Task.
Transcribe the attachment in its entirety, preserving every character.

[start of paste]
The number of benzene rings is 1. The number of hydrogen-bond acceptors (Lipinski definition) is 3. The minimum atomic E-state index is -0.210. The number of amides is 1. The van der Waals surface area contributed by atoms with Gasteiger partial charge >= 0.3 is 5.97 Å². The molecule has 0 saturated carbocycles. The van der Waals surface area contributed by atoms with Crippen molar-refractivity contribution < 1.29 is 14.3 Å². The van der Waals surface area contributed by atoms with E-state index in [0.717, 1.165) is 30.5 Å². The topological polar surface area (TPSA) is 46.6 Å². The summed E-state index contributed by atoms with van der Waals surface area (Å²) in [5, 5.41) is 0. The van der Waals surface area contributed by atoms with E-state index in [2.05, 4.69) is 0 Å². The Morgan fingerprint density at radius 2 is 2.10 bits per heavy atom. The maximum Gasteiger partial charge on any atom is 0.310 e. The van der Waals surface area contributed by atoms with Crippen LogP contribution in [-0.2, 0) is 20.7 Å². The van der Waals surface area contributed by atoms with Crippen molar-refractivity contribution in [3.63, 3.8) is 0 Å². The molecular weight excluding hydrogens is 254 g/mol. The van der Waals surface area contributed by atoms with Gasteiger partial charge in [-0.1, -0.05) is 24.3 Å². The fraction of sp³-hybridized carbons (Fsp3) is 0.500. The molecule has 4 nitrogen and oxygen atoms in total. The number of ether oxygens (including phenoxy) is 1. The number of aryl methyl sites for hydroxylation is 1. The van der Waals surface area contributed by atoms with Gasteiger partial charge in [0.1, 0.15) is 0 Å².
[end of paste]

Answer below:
The number of benzene rings is 1. The number of hydrogen-bond acceptors (Lipinski definition) is 3. The minimum atomic E-state index is -0.210. The number of amides is 1. The van der Waals surface area contributed by atoms with Gasteiger partial charge >= 0.3 is 5.97 Å². The molecule has 0 saturated carbocycles. The van der Waals surface area contributed by atoms with Crippen molar-refractivity contribution < 1.29 is 14.3 Å². The van der Waals surface area contributed by atoms with E-state index in [0.717, 1.165) is 30.5 Å². The topological polar surface area (TPSA) is 46.6 Å². The summed E-state index contributed by atoms with van der Waals surface area (Å²) in [5, 5.41) is 0. The van der Waals surface area contributed by atoms with E-state index in [2.05, 4.69) is 0 Å². The Morgan fingerprint density at radius 2 is 2.10 bits per heavy atom. The maximum Gasteiger partial charge on any atom is 0.310 e. The van der Waals surface area contributed by atoms with Crippen LogP contribution in [-0.2, 0) is 20.7 Å². The van der Waals surface area contributed by atoms with Crippen molar-refractivity contribution in [3.63, 3.8) is 0 Å². The molecular weight excluding hydrogens is 254 g/mol. The van der Waals surface area contributed by atoms with Gasteiger partial charge in [-0.1, -0.05) is 24.3 Å². The fraction of sp³-hybridized carbons (Fsp3) is 0.500. The molecule has 4 nitrogen and oxygen atoms in total. The number of ether oxygens (including phenoxy) is 1. The number of aryl methyl sites for hydroxylation is 1. The van der Waals surface area contributed by atoms with Gasteiger partial charge in [0.1, 0.15) is 0 Å².